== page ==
In the view of Dr Anna Matysiak, an expert in employment and family dynamics, increased automation in the labour market has further contributed to reducing fertility in Europe.
‘Workplace changes have significant implications for fertility as they cause uncertainties,’ she said. ‘But also the need to reskill and adjust takes away from the time people could spend on childbearing and childrearing.’
Matysiak, an associate professor at the Faculty of Economic Sciences of the University of Warsaw in Poland, is coordinating another project – LABFER – that received EU funding to assess how fertility is affected by such job-market trends as greater automation and flexible work hours.
The five-year project runs through September 2025.
The research so far has shown that people in occupations that feature labour-replacing technologies, including in Germany, Italy and Sweden, are more likely to delay having children.
Structural labour-market changes like automation fundamentally alter the nature of jobs and even destroy some of them, requiring people to retrain and venture into new areas, according to Matysiak.
Changes like these can destabilise family life, even in countries such as Sweden and Norway with highly regulated labour markets. Matysiak’s analysis for Sweden has shown that couples who faced such challenges at work were also more likely to divorce.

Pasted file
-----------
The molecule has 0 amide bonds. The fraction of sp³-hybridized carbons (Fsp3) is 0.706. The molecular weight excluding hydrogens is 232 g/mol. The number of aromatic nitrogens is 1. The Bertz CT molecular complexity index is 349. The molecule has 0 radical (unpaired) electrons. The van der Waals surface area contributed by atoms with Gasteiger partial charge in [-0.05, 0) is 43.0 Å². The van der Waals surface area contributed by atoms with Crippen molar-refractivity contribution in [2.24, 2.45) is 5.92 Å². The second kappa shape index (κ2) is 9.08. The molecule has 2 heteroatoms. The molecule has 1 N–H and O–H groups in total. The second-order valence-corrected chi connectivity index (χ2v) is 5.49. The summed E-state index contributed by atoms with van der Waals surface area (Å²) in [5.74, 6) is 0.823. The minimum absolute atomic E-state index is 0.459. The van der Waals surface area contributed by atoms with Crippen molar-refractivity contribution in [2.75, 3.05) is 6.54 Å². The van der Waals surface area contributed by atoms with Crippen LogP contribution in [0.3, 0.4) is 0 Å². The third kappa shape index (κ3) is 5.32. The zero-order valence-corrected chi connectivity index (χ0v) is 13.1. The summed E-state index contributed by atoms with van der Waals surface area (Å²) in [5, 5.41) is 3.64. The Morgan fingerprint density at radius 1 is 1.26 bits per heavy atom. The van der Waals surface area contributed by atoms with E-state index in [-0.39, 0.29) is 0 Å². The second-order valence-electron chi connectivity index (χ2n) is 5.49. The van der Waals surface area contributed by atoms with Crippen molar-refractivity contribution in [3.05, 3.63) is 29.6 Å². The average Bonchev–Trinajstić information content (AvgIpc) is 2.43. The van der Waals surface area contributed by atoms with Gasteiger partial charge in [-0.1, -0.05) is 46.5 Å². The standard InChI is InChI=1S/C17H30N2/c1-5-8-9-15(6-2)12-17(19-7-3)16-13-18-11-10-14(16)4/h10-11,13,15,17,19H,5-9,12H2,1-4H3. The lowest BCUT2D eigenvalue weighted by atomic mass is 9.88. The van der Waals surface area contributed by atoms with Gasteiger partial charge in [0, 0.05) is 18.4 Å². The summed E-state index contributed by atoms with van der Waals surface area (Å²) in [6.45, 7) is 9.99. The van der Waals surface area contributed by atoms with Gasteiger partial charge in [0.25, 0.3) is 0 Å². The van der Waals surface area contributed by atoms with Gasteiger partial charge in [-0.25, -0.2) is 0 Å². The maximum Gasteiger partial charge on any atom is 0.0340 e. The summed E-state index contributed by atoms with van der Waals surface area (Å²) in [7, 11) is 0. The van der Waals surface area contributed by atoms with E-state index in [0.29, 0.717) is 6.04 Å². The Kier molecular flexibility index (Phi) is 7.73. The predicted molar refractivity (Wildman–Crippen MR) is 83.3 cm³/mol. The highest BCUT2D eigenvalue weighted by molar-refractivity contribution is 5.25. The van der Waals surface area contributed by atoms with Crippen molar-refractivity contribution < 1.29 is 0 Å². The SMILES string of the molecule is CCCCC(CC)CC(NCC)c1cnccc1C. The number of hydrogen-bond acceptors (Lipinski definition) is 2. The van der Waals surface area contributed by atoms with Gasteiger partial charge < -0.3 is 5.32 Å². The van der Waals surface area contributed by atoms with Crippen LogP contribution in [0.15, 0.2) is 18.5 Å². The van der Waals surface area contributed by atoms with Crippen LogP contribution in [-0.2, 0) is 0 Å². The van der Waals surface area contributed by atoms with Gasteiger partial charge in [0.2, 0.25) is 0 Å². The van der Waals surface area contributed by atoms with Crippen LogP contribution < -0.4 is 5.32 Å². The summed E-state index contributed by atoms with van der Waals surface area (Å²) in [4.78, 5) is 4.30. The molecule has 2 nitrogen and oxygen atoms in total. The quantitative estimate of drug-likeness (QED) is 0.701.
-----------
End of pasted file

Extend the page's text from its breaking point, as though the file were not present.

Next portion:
In general, manual workers are the most exposed to labour-replacing technologies and, as a result, have become more restrained in their decisions about creating a family, according to Matysiak.
There’s an inverse social effect with regard to flexible working.
While working from home has become much more common since Covid-19, the beneficiaries tend to be people in highly skilled jobs. Once again, manual workers find themselves at a disadvantage.
On a positive note when it comes to expanding families, increased work flexibility may be associated with couples choosing to have more than one child, according to Matysiak.
On the other hand, policies such as greater flexibility put in place to support working parents haven’t brought forward the age at which people have their first child.
‘We assumed that it would have an effect, but couples are not necessarily having children earlier as a result,’ Matysiak said.
She and Vignoli believe the effect of uncertainty on birth rates will only increase in the years ahead, especially as artificial intelligence in the workplace becomes more prevalent.
Both researchers also think that couples will need more governmental support at work and home to bolster their confidence in starting or expanding a family.
According to Matysiak, policies are much needed to help people stay in the labour market. These include better access to counselling and training.
Matysiak also argues for new rules to protect workers from long hours and prevent spillovers from paid work into family life.
In any case, as Europe’s population ages and increasingly relies on younger generations, a continuing trend of declining birth rates would ultimately create uncertainties for all.
‘Demography defines our past, but it also sets our future,’ said Vignoli.
Research in this article was funded by the EU via the European Research Council (ERC). This article was originally published in Horizon, the EU Research and Innovation Magazine.